Google Fiber: 100 Miles and Counting in Kansas City

The New Edge has been closely following the developments of Google’s experimental 1 Gbps fiber network the company is deploying in Kansas City, Kan., and Kansas City, Mo.

In early February, Google announced that it was finally ready to start stringing fiber on utility poles throughout the city, having resolved any outstanding issues with the local utility company. This week, Google issued an update on its construction progress, announcing that its crews have already hung more than 100 miles of fiber.

John Toccalino, a manager for Google’s Kansas City fiber project, provided this basic diagram (view the image after the jump) showing the network architecture. Google is building several equipment aggregation centers — or “Google Fiber Huts” – from which the fiber cables will travel along utility poles into neighborhoods and homes. Google also is installing some fiber underground.

Google said that it has constructed about half of its fiber huts. However, with only 100 miles of installed cable, the company acknowledges that it will take some time before it completes the infrastructure deployment.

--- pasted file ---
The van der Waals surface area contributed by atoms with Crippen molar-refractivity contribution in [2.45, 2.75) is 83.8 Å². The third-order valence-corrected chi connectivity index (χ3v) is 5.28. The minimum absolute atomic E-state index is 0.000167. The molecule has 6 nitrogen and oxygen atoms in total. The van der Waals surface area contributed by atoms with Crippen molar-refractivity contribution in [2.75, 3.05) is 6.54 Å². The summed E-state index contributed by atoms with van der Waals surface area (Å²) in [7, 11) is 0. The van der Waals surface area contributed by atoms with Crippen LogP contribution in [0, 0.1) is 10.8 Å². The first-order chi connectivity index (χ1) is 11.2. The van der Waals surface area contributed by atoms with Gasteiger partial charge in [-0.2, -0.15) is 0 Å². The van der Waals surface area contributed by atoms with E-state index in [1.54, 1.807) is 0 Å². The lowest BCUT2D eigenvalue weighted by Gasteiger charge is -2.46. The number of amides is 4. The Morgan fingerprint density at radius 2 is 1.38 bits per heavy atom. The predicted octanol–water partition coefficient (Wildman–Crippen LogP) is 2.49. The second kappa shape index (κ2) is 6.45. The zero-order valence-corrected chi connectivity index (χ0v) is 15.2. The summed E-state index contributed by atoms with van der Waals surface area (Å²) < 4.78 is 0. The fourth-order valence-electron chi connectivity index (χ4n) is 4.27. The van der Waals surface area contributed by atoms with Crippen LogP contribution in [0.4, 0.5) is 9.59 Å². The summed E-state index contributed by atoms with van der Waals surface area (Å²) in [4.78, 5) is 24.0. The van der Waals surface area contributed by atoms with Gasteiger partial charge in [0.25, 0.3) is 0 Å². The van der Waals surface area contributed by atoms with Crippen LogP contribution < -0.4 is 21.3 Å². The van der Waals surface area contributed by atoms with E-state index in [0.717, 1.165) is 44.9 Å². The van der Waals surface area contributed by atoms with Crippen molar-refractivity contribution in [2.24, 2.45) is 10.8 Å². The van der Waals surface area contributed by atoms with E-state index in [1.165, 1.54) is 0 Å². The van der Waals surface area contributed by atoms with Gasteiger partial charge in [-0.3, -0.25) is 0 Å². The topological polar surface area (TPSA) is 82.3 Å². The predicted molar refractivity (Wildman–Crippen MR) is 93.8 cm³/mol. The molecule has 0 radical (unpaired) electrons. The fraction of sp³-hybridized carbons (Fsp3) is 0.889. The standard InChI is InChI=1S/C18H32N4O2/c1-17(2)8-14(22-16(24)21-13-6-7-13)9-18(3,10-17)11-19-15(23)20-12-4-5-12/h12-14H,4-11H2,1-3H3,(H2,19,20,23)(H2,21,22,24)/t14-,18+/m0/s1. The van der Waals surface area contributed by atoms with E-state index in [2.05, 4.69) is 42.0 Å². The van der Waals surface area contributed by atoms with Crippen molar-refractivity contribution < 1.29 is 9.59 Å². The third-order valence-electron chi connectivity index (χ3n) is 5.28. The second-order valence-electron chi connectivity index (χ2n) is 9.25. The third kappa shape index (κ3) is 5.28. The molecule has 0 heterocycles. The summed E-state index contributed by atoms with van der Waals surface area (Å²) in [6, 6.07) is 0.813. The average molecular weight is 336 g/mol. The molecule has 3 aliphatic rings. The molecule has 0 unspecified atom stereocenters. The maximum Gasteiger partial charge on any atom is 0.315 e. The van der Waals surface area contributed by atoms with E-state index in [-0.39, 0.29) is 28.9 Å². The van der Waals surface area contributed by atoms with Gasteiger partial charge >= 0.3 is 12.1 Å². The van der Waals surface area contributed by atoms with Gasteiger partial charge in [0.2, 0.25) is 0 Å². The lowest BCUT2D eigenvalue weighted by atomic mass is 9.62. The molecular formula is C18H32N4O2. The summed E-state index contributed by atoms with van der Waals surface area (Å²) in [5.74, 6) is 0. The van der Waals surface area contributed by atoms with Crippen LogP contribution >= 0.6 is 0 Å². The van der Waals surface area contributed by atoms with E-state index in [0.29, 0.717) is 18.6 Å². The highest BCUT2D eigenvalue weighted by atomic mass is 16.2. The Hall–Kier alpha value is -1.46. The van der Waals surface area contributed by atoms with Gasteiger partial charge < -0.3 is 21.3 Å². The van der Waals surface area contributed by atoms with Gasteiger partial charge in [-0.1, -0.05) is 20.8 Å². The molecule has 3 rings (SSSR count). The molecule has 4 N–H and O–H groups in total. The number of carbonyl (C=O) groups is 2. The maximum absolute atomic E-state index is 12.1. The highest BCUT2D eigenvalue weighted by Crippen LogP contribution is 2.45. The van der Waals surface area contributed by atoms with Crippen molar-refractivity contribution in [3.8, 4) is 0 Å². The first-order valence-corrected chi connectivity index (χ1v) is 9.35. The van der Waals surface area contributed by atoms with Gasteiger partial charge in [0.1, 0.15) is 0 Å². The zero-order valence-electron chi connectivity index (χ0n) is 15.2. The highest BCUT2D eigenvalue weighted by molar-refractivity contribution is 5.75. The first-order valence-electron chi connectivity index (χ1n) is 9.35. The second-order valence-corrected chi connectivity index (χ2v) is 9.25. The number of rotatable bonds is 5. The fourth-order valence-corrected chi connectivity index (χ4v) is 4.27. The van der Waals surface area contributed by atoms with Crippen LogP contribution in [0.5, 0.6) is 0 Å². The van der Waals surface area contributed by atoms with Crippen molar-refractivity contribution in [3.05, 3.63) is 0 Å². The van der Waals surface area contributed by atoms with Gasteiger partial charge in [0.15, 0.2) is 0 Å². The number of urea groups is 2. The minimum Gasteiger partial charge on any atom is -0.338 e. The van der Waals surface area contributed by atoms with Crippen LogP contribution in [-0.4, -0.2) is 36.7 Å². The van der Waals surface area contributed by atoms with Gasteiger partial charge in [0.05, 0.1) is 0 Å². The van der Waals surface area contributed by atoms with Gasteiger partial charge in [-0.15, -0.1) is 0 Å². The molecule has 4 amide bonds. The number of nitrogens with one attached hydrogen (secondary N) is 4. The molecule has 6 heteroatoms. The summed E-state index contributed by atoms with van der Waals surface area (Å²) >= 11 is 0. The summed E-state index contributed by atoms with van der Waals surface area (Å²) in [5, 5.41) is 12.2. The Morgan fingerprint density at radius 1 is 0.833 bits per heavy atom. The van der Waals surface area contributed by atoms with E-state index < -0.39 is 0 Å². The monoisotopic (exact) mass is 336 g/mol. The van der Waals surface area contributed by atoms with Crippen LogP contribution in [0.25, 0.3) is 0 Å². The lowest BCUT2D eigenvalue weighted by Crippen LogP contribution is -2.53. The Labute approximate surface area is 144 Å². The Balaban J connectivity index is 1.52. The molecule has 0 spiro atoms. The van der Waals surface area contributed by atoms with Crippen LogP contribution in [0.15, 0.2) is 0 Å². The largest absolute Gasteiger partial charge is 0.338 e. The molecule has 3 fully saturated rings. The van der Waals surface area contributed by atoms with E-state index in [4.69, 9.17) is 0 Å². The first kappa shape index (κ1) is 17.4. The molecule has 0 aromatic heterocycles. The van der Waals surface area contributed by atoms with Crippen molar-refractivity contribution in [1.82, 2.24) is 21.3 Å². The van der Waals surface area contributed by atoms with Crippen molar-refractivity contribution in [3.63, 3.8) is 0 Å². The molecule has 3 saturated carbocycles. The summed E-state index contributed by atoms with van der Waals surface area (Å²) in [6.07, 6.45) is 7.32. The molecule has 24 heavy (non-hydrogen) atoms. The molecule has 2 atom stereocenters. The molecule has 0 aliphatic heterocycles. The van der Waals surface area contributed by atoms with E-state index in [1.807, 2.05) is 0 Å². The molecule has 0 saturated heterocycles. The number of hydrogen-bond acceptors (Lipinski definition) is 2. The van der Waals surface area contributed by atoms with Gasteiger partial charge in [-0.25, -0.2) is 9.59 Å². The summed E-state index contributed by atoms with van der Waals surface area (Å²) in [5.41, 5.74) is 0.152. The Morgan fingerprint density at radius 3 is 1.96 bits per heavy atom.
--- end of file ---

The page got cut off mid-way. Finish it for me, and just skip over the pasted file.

The blog post may provide some clues as to Google’s marketing strategy. The company already is using its symmetric network architecture to differentiate itself. Toccalino said, “…with Google Fiber, our users will be able to download and upload files at the exact same speed. Think about being able to upload that huge PowerPoint presentation you made for work, or that video of your child’s first steps in mere seconds!”

Google has yet to announce a service launch date, release price points or information on the next-gen applications it plans to offer. However, back in February, the company filed franchise applications for cable distribution service in Kansas City, and petitioned the FCC to begin construction on a satellite antenna farm. Analysts are assuming that Google is preparing to offer a pay-TV service over its fiber network. Stay tuned.

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